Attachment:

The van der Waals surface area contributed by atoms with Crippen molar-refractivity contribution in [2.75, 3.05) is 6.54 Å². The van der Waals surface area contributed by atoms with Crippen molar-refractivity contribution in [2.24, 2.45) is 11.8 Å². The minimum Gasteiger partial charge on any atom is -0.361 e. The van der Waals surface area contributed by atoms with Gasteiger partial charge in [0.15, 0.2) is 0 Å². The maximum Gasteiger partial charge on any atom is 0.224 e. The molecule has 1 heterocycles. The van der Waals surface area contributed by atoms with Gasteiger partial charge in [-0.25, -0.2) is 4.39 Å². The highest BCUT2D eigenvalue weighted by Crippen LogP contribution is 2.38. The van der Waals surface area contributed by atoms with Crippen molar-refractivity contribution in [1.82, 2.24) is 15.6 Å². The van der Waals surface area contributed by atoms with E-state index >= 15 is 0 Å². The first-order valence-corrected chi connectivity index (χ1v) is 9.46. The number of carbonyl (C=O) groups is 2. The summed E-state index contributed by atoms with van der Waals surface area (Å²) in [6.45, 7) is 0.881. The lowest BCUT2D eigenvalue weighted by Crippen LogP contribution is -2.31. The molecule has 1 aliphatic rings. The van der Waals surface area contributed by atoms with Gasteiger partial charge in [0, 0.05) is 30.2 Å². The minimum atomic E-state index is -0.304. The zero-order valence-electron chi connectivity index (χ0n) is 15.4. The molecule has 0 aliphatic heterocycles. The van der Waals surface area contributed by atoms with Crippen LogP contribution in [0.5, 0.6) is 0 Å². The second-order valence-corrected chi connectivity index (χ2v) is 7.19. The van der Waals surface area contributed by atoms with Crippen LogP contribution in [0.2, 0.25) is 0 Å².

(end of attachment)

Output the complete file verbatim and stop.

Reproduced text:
The van der Waals surface area contributed by atoms with Crippen molar-refractivity contribution in [2.75, 3.05) is 6.54 Å². The van der Waals surface area contributed by atoms with Crippen molar-refractivity contribution in [2.24, 2.45) is 11.8 Å². The minimum Gasteiger partial charge on any atom is -0.361 e. The van der Waals surface area contributed by atoms with Gasteiger partial charge in [0.15, 0.2) is 0 Å². The maximum Gasteiger partial charge on any atom is 0.224 e. The molecule has 1 heterocycles. The van der Waals surface area contributed by atoms with Gasteiger partial charge in [-0.25, -0.2) is 4.39 Å². The highest BCUT2D eigenvalue weighted by Crippen LogP contribution is 2.38. The van der Waals surface area contributed by atoms with Crippen molar-refractivity contribution in [1.82, 2.24) is 15.6 Å². The van der Waals surface area contributed by atoms with E-state index >= 15 is 0 Å². The first-order valence-corrected chi connectivity index (χ1v) is 9.46. The number of carbonyl (C=O) groups is 2. The summed E-state index contributed by atoms with van der Waals surface area (Å²) in [6.45, 7) is 0.881. The lowest BCUT2D eigenvalue weighted by Crippen LogP contribution is -2.31. The molecule has 1 aliphatic rings. The van der Waals surface area contributed by atoms with Gasteiger partial charge in [0, 0.05) is 30.2 Å². The minimum atomic E-state index is -0.304. The zero-order valence-electron chi connectivity index (χ0n) is 15.4. The molecule has 0 aliphatic heterocycles. The van der Waals surface area contributed by atoms with Crippen LogP contribution in [0.5, 0.6) is 0 Å². The second-order valence-corrected chi connectivity index (χ2v) is 7.19. The van der Waals surface area contributed by atoms with Crippen LogP contribution in [0.2, 0.25) is 0 Å².